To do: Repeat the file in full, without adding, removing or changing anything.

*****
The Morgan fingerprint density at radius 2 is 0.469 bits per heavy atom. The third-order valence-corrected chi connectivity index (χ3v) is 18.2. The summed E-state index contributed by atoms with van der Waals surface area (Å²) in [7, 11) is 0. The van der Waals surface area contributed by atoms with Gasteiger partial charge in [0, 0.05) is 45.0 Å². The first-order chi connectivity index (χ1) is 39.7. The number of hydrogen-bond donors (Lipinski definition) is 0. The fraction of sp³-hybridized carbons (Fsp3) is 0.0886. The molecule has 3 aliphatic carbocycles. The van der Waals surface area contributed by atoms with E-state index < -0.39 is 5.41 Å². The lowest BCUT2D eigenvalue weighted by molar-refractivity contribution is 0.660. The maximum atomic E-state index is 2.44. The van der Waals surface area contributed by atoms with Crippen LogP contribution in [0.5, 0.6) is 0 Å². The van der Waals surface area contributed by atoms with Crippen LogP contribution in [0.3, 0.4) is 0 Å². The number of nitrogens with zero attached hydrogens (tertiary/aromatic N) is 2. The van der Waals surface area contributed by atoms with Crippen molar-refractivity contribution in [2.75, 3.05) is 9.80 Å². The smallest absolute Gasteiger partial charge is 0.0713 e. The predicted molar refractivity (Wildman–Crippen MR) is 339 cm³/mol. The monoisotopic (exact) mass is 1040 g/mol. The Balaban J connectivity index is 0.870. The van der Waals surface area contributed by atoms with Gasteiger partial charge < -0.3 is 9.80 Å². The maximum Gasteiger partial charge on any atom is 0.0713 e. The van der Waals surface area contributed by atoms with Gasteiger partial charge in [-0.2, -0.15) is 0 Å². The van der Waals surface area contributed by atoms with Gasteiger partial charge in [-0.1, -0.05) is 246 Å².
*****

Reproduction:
The Morgan fingerprint density at radius 2 is 0.469 bits per heavy atom. The third-order valence-corrected chi connectivity index (χ3v) is 18.2. The summed E-state index contributed by atoms with van der Waals surface area (Å²) in [7, 11) is 0. The van der Waals surface area contributed by atoms with Gasteiger partial charge in [0, 0.05) is 45.0 Å². The first-order chi connectivity index (χ1) is 39.7. The number of hydrogen-bond donors (Lipinski definition) is 0. The fraction of sp³-hybridized carbons (Fsp3) is 0.0886. The molecule has 3 aliphatic carbocycles. The van der Waals surface area contributed by atoms with E-state index < -0.39 is 5.41 Å². The lowest BCUT2D eigenvalue weighted by molar-refractivity contribution is 0.660. The maximum atomic E-state index is 2.44. The van der Waals surface area contributed by atoms with Crippen LogP contribution in [0.5, 0.6) is 0 Å². The van der Waals surface area contributed by atoms with Crippen LogP contribution in [0.3, 0.4) is 0 Å². The number of nitrogens with zero attached hydrogens (tertiary/aromatic N) is 2. The van der Waals surface area contributed by atoms with Crippen molar-refractivity contribution in [2.75, 3.05) is 9.80 Å². The smallest absolute Gasteiger partial charge is 0.0713 e. The predicted molar refractivity (Wildman–Crippen MR) is 339 cm³/mol. The monoisotopic (exact) mass is 1040 g/mol. The Balaban J connectivity index is 0.870. The van der Waals surface area contributed by atoms with Gasteiger partial charge < -0.3 is 9.80 Å². The maximum Gasteiger partial charge on any atom is 0.0713 e. The van der Waals surface area contributed by atoms with Gasteiger partial charge in [-0.2, -0.15) is 0 Å². The van der Waals surface area contributed by atoms with Gasteiger partial charge in [-0.1, -0.05) is 246 Å².